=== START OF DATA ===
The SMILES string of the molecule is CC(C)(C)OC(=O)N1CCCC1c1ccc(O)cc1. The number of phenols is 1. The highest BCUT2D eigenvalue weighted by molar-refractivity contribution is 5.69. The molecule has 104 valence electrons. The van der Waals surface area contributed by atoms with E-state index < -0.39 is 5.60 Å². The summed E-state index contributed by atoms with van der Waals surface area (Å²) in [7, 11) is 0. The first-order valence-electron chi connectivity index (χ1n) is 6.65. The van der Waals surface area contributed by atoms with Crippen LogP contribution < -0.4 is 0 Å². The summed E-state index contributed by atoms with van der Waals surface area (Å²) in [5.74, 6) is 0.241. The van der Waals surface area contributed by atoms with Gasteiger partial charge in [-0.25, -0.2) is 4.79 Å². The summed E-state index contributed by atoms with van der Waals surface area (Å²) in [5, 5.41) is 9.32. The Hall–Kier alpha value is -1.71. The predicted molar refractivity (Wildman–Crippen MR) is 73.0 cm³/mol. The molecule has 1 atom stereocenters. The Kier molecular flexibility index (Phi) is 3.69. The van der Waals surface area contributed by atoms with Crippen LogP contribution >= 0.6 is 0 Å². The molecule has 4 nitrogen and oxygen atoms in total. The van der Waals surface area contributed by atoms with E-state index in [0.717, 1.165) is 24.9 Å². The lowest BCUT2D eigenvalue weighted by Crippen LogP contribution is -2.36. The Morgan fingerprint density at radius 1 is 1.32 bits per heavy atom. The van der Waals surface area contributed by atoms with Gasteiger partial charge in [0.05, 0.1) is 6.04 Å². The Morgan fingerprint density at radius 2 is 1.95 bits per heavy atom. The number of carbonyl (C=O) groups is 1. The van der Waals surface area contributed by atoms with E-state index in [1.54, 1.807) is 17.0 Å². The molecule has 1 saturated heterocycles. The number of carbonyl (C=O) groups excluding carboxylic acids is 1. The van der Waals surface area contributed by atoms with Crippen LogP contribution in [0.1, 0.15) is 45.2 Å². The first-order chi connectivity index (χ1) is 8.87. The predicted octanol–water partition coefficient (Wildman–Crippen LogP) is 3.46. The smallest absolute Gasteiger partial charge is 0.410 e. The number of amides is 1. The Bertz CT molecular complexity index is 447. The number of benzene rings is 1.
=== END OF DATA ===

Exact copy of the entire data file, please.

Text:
The SMILES string of the molecule is CC(C)(C)OC(=O)N1CCCC1c1ccc(O)cc1. The number of phenols is 1. The highest BCUT2D eigenvalue weighted by molar-refractivity contribution is 5.69. The molecule has 104 valence electrons. The van der Waals surface area contributed by atoms with E-state index < -0.39 is 5.60 Å². The summed E-state index contributed by atoms with van der Waals surface area (Å²) in [7, 11) is 0. The first-order valence-electron chi connectivity index (χ1n) is 6.65. The van der Waals surface area contributed by atoms with Crippen LogP contribution < -0.4 is 0 Å². The summed E-state index contributed by atoms with van der Waals surface area (Å²) in [5.74, 6) is 0.241. The van der Waals surface area contributed by atoms with Gasteiger partial charge in [-0.25, -0.2) is 4.79 Å². The summed E-state index contributed by atoms with van der Waals surface area (Å²) in [5, 5.41) is 9.32. The Hall–Kier alpha value is -1.71. The predicted molar refractivity (Wildman–Crippen MR) is 73.0 cm³/mol. The molecule has 1 atom stereocenters. The Kier molecular flexibility index (Phi) is 3.69. The van der Waals surface area contributed by atoms with Crippen LogP contribution >= 0.6 is 0 Å². The molecule has 4 nitrogen and oxygen atoms in total. The van der Waals surface area contributed by atoms with E-state index in [0.717, 1.165) is 24.9 Å². The lowest BCUT2D eigenvalue weighted by Crippen LogP contribution is -2.36. The Morgan fingerprint density at radius 1 is 1.32 bits per heavy atom. The van der Waals surface area contributed by atoms with Gasteiger partial charge in [0.05, 0.1) is 6.04 Å². The Morgan fingerprint density at radius 2 is 1.95 bits per heavy atom. The number of carbonyl (C=O) groups is 1. The van der Waals surface area contributed by atoms with E-state index in [1.54, 1.807) is 17.0 Å². The molecule has 1 saturated heterocycles. The number of carbonyl (C=O) groups excluding carboxylic acids is 1. The van der Waals surface area contributed by atoms with Crippen LogP contribution in [0.1, 0.15) is 45.2 Å². The first-order chi connectivity index (χ1) is 8.87. The predicted octanol–water partition coefficient (Wildman–Crippen LogP) is 3.46. The smallest absolute Gasteiger partial charge is 0.410 e. The number of amides is 1. The Bertz CT molecular complexity index is 447. The number of benzene rings is 1.